Sunday, November 16, 2008

Trip to the Land of Red Wood

Left home later than we wanted on Wednesday; Alice sick with a cold and slow. Dinner in Olympia with Robin who was full of a film by a former Evergreen student about ethnic status issues among Israelis: whether sephardic (lower) or ashkenazi (middle) or ashkenazi Israelis who aren’t religious (highest status). He found it fascscinating. Great to see him. He’s looking well.

On through the night to Eugene and stayed at our port in a storm, the New Oregon, across the street from U of O. Alice had stayed here in 1989 with Robin when the Volvo’s fuel system crashed. It was very comfortable and always is a first choice in travel along this corridor for convenience and cost. The Willamette is right outside, making the hotel quiet as well as convenient to the river walk past the university’s experimental and organic gardens.

Alice slept during the early part of our drive from Eugene south. In Grant's Pass, we missed Summer Jo's restaurant (seasonal title was a tipoff), but found good food in a downtown strip mall at Blondie's Bistro, a nicely done big space with Italian specialties, sandwiches, salads. This was lunch, but it looks like a good nighttime place. Drove from Grants Pass, OR along pretty autumn rivers with maple and oak? not sure, but getting into redwood country once in California, traveling along the Smith River.

Fog set in before Jedediah Smith Park, where big redwoods grow. We found out later that we could have taken an alternative route through some of the largest redwood groves, but still saw some big trees and hints of groves. In any event, a blanket of fog set in from the 101 junction above Crescent City, which lasted through to our destination at Requa.

We bought gas in Crescent City, pumped by a nice man, my age or older. Not a new machine for credit cards; most folks doing cash. I said it won’t take as much as a full tank; my husband worries we’ll run out, but not with Wiwaxia’s engine. He said, “he must drive a truck", and laughed. I said because it runs right through and he grinned yes. Stopped in the Safeway, hemming and hawing over a bottle of wine. Only WA wine was St. Michele; so got Cotes Du Rhone to eat with picnic supper from Provisions once in Requa. Jim's prejudice, based on Kenneth Rexroth and other 20th century reports, that Crescent City was hostile to outsiders, did not play out, although Zagat would find little of interest here. It is a very pretty location, and we found a large number of California Sea Lions in the harbor.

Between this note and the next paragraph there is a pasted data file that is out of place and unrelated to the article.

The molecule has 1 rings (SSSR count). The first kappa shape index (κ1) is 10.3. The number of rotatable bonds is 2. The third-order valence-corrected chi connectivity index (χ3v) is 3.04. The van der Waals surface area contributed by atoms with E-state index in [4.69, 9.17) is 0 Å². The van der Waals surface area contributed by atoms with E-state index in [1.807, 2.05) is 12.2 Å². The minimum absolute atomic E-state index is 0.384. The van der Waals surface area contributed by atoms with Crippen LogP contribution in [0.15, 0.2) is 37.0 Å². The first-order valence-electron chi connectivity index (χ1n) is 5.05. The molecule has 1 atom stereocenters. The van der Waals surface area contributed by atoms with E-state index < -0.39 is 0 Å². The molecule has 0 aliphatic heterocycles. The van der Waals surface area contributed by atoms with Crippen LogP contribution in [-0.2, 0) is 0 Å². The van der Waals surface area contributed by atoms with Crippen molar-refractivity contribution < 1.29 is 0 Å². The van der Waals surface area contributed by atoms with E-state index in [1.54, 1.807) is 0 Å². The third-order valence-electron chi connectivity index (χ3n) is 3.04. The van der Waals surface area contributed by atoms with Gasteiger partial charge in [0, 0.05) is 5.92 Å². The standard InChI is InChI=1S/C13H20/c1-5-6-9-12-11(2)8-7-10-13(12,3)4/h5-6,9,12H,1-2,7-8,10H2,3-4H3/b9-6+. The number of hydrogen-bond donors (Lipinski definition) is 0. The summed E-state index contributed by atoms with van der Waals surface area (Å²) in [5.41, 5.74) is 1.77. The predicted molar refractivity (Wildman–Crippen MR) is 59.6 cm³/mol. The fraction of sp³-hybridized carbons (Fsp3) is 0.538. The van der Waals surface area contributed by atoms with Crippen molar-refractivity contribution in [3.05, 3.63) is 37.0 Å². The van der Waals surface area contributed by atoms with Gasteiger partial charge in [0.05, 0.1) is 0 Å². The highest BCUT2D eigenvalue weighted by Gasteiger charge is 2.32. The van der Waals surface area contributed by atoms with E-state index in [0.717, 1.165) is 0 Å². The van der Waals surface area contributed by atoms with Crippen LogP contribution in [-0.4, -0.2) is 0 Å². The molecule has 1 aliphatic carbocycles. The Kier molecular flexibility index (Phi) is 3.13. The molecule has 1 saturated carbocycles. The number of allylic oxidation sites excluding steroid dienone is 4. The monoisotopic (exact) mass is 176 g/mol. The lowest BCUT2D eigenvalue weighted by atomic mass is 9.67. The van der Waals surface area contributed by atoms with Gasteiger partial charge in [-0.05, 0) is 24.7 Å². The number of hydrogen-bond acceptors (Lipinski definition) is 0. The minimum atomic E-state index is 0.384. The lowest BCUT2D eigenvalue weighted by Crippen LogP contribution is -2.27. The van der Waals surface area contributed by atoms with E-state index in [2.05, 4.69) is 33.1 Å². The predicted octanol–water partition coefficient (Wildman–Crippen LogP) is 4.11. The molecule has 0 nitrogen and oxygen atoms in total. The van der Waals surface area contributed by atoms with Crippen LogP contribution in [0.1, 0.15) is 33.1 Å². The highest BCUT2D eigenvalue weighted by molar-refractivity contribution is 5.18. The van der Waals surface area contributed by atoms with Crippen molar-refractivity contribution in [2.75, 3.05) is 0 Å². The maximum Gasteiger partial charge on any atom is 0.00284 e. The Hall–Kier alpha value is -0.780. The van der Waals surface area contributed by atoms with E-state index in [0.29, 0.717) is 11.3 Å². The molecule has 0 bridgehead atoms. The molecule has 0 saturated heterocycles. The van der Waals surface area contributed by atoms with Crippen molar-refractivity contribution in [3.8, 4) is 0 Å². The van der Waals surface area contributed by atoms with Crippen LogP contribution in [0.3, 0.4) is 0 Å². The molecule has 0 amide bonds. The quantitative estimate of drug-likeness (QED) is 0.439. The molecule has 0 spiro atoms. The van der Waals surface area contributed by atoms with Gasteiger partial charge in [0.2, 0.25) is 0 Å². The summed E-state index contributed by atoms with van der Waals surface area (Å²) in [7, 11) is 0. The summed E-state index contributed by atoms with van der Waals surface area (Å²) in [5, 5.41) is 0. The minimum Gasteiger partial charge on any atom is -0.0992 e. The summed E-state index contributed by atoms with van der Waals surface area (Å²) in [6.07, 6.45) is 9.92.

Arrived in fog at Requa Inn to a lovely room, and friendly host Dave. Used the downstairs tv with dvd to watch Dae Jang Geum after our supper.
11.14
Awoke early to shower and dawn in sw facing windows overlooking the last bend in the Klamath River. The town of Klamath is Yurok land, Yuroks speaking an Algonquin-based language, unique among California Indians according to one book. The literature around the parks and from rangers indicated that Yuroks are active in seeking to remove four hydro dams from the upper Klamath. Toxins have accumulated at dangerously high levels. It's hard to tell whether it’s toxins or diverting water or both causing demise of salmon fishery in Klamath. People know about it here.

We drove toward the mouth of the river, up from our inn to a cliff lookout. There was a ranger with two volunteer naturalists set up to watch for whales, complete with interpretive kits and spyglasses. No whales, but plenty of pelicans, cormorants, a merlin and a log being pulled out to sea at a brisk pace, showing the power of local currents and riptides. We spent about an hour there and learned some lore. A splendid day, great for us all to be outside in the sun (even Alice, though I did have my hat!) after the weeks and weeks of rain. Some poems: